Friday, December 09, 2011

Pigeon English by Stephen Kelman

This was such a wonderful surprise of a book and will make my top ten for 2011.  

Harrison Opoku is a most memorable character just on the edge of puberty and his naivete is captured perfectly and without affectation.  He struggles with the murder of an older classmate from his London neighborhood (the novel's centerpiece) and seeks to find the killer in a young-boy-who-watches-too-much-CSI manner.  

Harri is a young man with a foot in two worlds: that of an immigrant in a new land, a wide-eyed schoolboy turning into a teenager (his budding romance is one of the best accounts I've read in ages), and from childhood to manhood.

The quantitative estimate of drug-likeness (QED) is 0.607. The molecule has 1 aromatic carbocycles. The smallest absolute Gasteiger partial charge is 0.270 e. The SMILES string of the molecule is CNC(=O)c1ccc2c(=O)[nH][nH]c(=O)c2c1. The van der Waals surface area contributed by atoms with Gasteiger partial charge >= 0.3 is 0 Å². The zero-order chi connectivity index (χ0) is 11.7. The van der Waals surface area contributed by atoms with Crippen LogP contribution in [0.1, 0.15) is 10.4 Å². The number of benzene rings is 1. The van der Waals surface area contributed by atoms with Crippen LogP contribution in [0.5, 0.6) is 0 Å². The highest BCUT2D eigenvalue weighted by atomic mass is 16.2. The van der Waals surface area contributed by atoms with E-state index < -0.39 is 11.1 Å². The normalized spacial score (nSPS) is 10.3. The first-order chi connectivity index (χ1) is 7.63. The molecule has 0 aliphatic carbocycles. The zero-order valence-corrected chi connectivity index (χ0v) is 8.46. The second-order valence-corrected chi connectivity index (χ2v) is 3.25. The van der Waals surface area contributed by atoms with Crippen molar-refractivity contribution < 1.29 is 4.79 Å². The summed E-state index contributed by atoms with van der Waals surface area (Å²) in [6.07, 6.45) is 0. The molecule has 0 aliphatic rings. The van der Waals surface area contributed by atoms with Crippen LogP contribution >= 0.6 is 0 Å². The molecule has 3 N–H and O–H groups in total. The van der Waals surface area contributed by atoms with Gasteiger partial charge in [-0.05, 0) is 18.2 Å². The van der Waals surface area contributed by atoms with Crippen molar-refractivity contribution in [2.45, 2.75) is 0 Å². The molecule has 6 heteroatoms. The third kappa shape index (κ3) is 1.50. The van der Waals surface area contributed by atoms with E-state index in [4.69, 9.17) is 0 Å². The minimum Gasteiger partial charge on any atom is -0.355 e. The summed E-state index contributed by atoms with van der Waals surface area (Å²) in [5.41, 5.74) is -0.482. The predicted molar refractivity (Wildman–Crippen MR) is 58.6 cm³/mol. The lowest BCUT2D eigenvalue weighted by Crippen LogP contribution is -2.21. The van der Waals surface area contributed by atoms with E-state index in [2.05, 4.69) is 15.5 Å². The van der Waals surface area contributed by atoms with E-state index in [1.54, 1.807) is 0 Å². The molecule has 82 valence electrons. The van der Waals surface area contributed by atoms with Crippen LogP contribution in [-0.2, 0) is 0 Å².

Initially, the pigeon motif confused me but once I caught on, it added a layer to the story and to Harri's character that I found quite beautiful.  Harri's use of slang terms (his own pigeon English) was also a little tough to follow at first but it was a realistic depiction of a boy of that age.  It was a pleasure to read and has stayed with me since.

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